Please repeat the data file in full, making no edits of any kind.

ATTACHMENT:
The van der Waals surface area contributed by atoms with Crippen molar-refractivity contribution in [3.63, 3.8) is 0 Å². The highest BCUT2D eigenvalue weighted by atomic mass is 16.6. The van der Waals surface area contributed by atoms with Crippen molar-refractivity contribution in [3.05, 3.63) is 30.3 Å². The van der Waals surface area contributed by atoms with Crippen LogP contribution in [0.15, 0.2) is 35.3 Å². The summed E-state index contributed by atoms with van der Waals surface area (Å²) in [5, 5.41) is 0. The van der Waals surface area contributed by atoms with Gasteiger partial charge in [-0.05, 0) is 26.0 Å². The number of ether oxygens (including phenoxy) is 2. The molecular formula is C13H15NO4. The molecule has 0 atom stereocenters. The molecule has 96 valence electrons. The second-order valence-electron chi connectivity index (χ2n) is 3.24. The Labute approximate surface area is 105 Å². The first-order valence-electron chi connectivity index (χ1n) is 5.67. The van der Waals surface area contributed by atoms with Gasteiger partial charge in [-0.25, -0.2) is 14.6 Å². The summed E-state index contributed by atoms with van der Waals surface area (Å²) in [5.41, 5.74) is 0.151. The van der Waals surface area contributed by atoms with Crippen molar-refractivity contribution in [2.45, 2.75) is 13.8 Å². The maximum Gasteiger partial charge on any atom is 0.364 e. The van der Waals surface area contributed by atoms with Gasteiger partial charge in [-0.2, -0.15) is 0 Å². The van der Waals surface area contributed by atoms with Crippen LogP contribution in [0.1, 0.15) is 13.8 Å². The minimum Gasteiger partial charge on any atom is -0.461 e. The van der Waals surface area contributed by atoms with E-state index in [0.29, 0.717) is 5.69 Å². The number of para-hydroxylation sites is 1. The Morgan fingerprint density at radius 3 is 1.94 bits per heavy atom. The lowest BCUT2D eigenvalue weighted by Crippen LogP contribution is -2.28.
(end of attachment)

The van der Waals surface area contributed by atoms with Crippen molar-refractivity contribution in [3.63, 3.8) is 0 Å². The highest BCUT2D eigenvalue weighted by atomic mass is 16.6. The van der Waals surface area contributed by atoms with Crippen molar-refractivity contribution in [3.05, 3.63) is 30.3 Å². The van der Waals surface area contributed by atoms with Crippen LogP contribution in [0.15, 0.2) is 35.3 Å². The summed E-state index contributed by atoms with van der Waals surface area (Å²) in [5, 5.41) is 0. The van der Waals surface area contributed by atoms with Gasteiger partial charge in [-0.05, 0) is 26.0 Å². The number of ether oxygens (including phenoxy) is 2. The molecular formula is C13H15NO4. The molecule has 0 atom stereocenters. The molecule has 96 valence electrons. The second-order valence-electron chi connectivity index (χ2n) is 3.24. The Labute approximate surface area is 105 Å². The first-order valence-electron chi connectivity index (χ1n) is 5.67. The van der Waals surface area contributed by atoms with Gasteiger partial charge in [-0.25, -0.2) is 14.6 Å². The summed E-state index contributed by atoms with van der Waals surface area (Å²) in [5.41, 5.74) is 0.151. The van der Waals surface area contributed by atoms with Crippen molar-refractivity contribution in [2.45, 2.75) is 13.8 Å². The maximum Gasteiger partial charge on any atom is 0.364 e. The van der Waals surface area contributed by atoms with Gasteiger partial charge in [-0.2, -0.15) is 0 Å². The van der Waals surface area contributed by atoms with Crippen LogP contribution in [0.1, 0.15) is 13.8 Å². The minimum Gasteiger partial charge on any atom is -0.461 e. The van der Waals surface area contributed by atoms with E-state index in [0.29, 0.717) is 5.69 Å². The number of para-hydroxylation sites is 1. The Morgan fingerprint density at radius 3 is 1.94 bits per heavy atom. The lowest BCUT2D eigenvalue weighted by Crippen LogP contribution is -2.28.